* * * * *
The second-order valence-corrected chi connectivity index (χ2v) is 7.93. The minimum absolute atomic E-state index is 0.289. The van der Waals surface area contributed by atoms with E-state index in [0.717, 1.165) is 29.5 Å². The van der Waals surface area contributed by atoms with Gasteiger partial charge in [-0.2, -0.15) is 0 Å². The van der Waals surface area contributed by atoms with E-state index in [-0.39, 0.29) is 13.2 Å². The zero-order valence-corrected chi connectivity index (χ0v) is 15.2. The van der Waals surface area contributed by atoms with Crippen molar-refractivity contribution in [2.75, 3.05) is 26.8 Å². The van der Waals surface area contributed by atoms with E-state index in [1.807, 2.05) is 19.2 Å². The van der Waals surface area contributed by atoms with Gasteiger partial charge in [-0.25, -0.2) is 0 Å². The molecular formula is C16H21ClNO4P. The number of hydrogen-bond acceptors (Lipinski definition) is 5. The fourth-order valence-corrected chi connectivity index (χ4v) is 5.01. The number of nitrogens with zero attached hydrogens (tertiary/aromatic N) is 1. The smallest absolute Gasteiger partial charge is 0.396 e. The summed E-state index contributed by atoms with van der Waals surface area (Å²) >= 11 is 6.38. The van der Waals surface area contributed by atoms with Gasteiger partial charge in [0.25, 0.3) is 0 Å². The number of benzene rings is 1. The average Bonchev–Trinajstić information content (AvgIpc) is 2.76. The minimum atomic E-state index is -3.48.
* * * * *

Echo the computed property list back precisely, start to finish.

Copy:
The second-order valence-corrected chi connectivity index (χ2v) is 7.93. The minimum absolute atomic E-state index is 0.289. The van der Waals surface area contributed by atoms with E-state index in [0.717, 1.165) is 29.5 Å². The van der Waals surface area contributed by atoms with Gasteiger partial charge in [-0.2, -0.15) is 0 Å². The van der Waals surface area contributed by atoms with E-state index in [-0.39, 0.29) is 13.2 Å². The zero-order valence-corrected chi connectivity index (χ0v) is 15.2. The van der Waals surface area contributed by atoms with Crippen molar-refractivity contribution in [2.75, 3.05) is 26.8 Å². The van der Waals surface area contributed by atoms with E-state index in [1.807, 2.05) is 19.2 Å². The van der Waals surface area contributed by atoms with Gasteiger partial charge in [-0.25, -0.2) is 0 Å². The molecular formula is C16H21ClNO4P. The number of hydrogen-bond acceptors (Lipinski definition) is 5. The fourth-order valence-corrected chi connectivity index (χ4v) is 5.01. The number of nitrogens with zero attached hydrogens (tertiary/aromatic N) is 1. The smallest absolute Gasteiger partial charge is 0.396 e. The summed E-state index contributed by atoms with van der Waals surface area (Å²) >= 11 is 6.38. The van der Waals surface area contributed by atoms with Gasteiger partial charge in [0.25, 0.3) is 0 Å². The number of benzene rings is 1. The average Bonchev–Trinajstić information content (AvgIpc) is 2.76. The minimum atomic E-state index is -3.48.